In writing Broken Ground, I wound up throwing the net of conflict wider than I have before—much wider than the dynamics of a single family—as I explored an aspect of history not typically included in school curriculums (only in 2015 did California pass a bill urging that it be taught about in classrooms). Until recently, this historical event hasn’t been acknowledged as a legitimate concern with implications for our world today. But current tensions around immigration and the status of refugees has brought the so-called Mexican Repatriation program of the 1930s into the national spotlight as never before.

Yes, my original impetus for writing Broken Ground was rooted in family life, and in this case, personal family history: after losing her first husband my mother worked to “escape” her grief by leaving the small town in Oklahoma where she grew up in order to attend college in California. It’s an aspect of my mother’s story that’s always inspired me, and still does: leaving as she did wasn’t easy, particularly as she was the first member of her family to do so, and she was a woman of her time and place.

But as I researched California in the 1930s, the better to understand her journey—so different from my previous associations, which were mostly rooted in John Steinbeck’s The Grapes of Wrath—I learned for the first time about the deportations without due process of so many people of Mexican heritage during the 1930s. Between one and two million Mexicans and Mexican-Americans were deported in a ten-year spance, experts says, and 60% of these people were U.S. citizens. Families were separated; established lives destroyed. As I learned more and more about all this, my mother’s personal story became intertwined with the sweeping public event in my imagination.

Broken Ground feels my most risky novel to date. It was definitely the most challenging to write. Like many, I knew nothing I learned about the massive deportations as I researched and crafted the book, and so my journey paralleled my main character Ruth’s: I started out oblivious and wound up with new awareness, still only understanding a portion of the truth of a complex narrative that has yet to be fully told. But the Us of Kith and Kin versus the Them of Others and Outsiders... once again in Broken Ground, this tension drove me to The End.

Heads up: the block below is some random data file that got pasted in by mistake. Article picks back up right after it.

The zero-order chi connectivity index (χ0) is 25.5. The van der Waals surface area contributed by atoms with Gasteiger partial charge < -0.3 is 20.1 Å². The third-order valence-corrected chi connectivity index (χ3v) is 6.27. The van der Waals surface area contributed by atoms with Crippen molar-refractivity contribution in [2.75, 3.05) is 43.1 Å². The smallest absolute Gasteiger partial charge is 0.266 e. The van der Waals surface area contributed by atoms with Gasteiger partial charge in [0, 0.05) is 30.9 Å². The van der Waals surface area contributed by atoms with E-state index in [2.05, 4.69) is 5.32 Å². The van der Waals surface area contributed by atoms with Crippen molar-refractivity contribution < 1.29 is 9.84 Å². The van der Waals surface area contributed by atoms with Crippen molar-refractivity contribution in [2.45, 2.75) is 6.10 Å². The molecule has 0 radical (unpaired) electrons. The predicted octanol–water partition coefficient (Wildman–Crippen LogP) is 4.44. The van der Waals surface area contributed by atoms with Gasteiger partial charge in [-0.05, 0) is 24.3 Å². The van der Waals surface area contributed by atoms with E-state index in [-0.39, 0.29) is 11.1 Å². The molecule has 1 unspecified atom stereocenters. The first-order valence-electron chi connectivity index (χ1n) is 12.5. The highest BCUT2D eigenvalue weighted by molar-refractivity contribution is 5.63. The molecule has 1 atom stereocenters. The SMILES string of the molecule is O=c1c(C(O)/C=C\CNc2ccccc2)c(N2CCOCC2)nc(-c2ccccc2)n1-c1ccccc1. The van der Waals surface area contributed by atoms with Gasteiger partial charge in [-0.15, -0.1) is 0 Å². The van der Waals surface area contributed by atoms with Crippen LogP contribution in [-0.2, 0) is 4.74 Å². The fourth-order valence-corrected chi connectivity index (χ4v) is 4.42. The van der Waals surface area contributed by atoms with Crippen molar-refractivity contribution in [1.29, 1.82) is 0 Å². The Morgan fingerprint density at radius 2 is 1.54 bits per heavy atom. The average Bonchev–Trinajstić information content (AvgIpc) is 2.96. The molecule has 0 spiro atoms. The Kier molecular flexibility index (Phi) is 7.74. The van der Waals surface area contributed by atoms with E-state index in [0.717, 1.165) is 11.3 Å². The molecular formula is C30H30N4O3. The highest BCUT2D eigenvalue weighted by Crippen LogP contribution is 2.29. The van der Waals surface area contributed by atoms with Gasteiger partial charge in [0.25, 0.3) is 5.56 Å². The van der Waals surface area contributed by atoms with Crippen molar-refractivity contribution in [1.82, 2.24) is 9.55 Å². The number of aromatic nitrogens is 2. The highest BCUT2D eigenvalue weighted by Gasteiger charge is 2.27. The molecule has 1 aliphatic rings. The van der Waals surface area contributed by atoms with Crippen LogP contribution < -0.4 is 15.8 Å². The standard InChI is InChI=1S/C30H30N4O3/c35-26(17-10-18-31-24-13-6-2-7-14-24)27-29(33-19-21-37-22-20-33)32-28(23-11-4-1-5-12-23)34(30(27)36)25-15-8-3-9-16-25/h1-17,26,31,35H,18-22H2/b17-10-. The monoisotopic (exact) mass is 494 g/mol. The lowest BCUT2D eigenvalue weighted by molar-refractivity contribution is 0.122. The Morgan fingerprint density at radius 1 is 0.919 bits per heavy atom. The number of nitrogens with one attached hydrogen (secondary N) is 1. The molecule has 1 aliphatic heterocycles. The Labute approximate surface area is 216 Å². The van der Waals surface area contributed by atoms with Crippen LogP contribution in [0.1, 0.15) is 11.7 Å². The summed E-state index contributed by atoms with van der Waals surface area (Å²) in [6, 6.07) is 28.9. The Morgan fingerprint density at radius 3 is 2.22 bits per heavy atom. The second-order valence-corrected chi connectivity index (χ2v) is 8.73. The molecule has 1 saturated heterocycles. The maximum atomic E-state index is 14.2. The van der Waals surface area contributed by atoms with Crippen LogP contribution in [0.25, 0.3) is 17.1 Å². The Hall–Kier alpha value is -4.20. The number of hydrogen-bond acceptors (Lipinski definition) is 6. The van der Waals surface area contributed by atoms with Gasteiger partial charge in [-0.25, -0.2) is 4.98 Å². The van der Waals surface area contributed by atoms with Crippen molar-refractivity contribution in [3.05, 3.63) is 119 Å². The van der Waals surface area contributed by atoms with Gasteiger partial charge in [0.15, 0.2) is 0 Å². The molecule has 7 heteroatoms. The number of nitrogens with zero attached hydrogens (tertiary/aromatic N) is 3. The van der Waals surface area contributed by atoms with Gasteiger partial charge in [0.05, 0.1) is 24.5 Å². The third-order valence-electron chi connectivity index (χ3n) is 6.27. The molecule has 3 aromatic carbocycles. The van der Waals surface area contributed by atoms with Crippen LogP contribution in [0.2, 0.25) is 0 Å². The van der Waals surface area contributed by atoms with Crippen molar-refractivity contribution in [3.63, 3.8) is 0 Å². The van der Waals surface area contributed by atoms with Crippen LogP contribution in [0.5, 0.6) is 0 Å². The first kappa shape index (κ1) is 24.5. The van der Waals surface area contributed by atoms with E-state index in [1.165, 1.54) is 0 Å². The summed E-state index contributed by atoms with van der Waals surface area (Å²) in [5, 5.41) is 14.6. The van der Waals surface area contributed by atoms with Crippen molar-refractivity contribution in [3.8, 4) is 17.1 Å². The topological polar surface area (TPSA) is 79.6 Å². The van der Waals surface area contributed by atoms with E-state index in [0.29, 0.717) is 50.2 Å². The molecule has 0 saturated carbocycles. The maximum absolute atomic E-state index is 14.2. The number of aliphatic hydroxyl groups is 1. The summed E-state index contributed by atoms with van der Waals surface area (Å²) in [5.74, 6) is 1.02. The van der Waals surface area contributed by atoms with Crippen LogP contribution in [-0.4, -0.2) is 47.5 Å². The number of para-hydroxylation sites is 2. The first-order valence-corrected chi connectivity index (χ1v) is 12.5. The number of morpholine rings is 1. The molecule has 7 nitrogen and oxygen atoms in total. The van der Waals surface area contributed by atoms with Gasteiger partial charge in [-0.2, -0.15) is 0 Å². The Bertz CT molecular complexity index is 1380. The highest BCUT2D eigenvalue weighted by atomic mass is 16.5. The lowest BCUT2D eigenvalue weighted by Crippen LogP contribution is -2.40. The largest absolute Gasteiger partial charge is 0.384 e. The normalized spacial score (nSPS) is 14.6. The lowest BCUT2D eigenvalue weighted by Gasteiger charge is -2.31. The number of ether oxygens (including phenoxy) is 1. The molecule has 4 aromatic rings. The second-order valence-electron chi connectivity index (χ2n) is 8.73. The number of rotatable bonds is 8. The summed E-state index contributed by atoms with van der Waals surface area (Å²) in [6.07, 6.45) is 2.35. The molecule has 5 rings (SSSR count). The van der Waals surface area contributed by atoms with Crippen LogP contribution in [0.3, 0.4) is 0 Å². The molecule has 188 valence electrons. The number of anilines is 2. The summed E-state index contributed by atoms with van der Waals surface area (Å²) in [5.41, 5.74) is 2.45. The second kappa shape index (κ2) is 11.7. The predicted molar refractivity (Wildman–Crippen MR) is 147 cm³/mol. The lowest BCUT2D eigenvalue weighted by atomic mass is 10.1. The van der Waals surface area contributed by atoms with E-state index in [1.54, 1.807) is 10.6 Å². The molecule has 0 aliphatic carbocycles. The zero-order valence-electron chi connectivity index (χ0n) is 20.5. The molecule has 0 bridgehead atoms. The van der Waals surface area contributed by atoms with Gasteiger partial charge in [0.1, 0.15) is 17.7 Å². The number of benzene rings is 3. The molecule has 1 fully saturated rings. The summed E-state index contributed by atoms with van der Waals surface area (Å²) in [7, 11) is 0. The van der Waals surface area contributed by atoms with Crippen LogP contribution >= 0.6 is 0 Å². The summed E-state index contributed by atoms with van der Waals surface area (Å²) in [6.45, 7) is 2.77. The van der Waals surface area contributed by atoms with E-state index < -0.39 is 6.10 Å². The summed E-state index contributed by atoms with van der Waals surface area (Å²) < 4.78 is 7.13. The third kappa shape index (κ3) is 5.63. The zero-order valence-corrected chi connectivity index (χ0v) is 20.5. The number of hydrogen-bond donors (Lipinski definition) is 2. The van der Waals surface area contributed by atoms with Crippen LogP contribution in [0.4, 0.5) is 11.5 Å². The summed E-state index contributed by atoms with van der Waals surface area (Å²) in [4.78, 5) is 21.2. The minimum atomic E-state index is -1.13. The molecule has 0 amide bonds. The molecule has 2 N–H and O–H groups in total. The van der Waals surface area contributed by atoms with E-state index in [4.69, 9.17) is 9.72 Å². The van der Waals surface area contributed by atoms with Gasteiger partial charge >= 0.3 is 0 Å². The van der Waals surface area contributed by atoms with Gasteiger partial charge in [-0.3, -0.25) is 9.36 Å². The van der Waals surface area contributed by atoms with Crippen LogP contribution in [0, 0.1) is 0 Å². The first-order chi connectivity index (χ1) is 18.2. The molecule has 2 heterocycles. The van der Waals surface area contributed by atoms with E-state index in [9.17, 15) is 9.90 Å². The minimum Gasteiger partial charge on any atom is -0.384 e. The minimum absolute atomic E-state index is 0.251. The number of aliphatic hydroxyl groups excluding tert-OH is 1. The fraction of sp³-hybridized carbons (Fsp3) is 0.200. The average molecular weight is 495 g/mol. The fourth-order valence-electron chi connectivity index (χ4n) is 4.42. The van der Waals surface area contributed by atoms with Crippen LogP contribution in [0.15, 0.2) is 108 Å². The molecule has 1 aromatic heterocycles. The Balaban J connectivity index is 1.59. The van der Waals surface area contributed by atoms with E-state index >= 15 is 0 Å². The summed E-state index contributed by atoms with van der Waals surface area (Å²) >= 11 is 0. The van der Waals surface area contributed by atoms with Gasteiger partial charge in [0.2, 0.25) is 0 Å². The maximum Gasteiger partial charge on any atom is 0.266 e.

Giveaway!


Books à la Mode is giving away one print copy of Broken Ground—yay!!

To enter, all you have to do is answer Karen's question in the comments below:
What is your favorite family story to tell?
Please make your comment MEANINGFUL. Comments solely consisting of stock responses or irrelevant fluff like "Thanks for the giveaway!" will not be considered for entry. Karen and I really want to hear from you guys! :)

Don't forget the entry eligibility terms and conditions!
Sponsored wholly by the tour publicist—a huge thank you to the lovely folks at Claire McKinney PR!
Giveaway ends June 3rd at 11.59 PM (your time).
Open to US and Canada residents only. Sorry, everyone else! Please check my sidebar for a list of currently running giveaways that are open worldwide. There are plenty to choose from!
Void where prohibited.
Winners have 48 hours to claim their prize once they are chosen, or else their winnings will be forfeited.
Although I do randomly select winners, I am in no way responsible for prizes, nor for shipping and handling.
As a reminder, you do not have to follow my blog to enter, though it is always very much appreciated ❤
Good luck!